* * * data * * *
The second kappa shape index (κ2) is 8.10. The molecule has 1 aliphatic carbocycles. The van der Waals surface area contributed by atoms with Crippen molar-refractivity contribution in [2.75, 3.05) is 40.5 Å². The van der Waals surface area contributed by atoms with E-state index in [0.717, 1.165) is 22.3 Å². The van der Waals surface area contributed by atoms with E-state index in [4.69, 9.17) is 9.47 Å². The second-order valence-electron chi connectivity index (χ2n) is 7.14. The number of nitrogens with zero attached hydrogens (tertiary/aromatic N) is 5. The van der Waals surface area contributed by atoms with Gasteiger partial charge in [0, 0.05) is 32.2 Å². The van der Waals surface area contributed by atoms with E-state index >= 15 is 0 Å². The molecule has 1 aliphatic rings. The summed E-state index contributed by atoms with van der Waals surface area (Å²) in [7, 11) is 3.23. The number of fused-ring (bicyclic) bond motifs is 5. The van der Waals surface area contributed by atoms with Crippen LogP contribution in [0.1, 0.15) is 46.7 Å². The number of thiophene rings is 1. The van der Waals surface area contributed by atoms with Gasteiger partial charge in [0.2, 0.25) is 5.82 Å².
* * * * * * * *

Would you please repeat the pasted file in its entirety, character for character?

The second kappa shape index (κ2) is 8.10. The molecule has 1 aliphatic carbocycles. The van der Waals surface area contributed by atoms with Crippen molar-refractivity contribution in [2.75, 3.05) is 40.5 Å². The van der Waals surface area contributed by atoms with E-state index in [0.717, 1.165) is 22.3 Å². The van der Waals surface area contributed by atoms with E-state index in [4.69, 9.17) is 9.47 Å². The second-order valence-electron chi connectivity index (χ2n) is 7.14. The number of nitrogens with zero attached hydrogens (tertiary/aromatic N) is 5. The van der Waals surface area contributed by atoms with Gasteiger partial charge in [0, 0.05) is 32.2 Å². The van der Waals surface area contributed by atoms with E-state index >= 15 is 0 Å². The molecule has 1 aliphatic rings. The summed E-state index contributed by atoms with van der Waals surface area (Å²) in [7, 11) is 3.23. The number of fused-ring (bicyclic) bond motifs is 5. The van der Waals surface area contributed by atoms with Crippen LogP contribution in [0.1, 0.15) is 46.7 Å². The number of thiophene rings is 1. The van der Waals surface area contributed by atoms with Gasteiger partial charge in [0.2, 0.25) is 5.82 Å².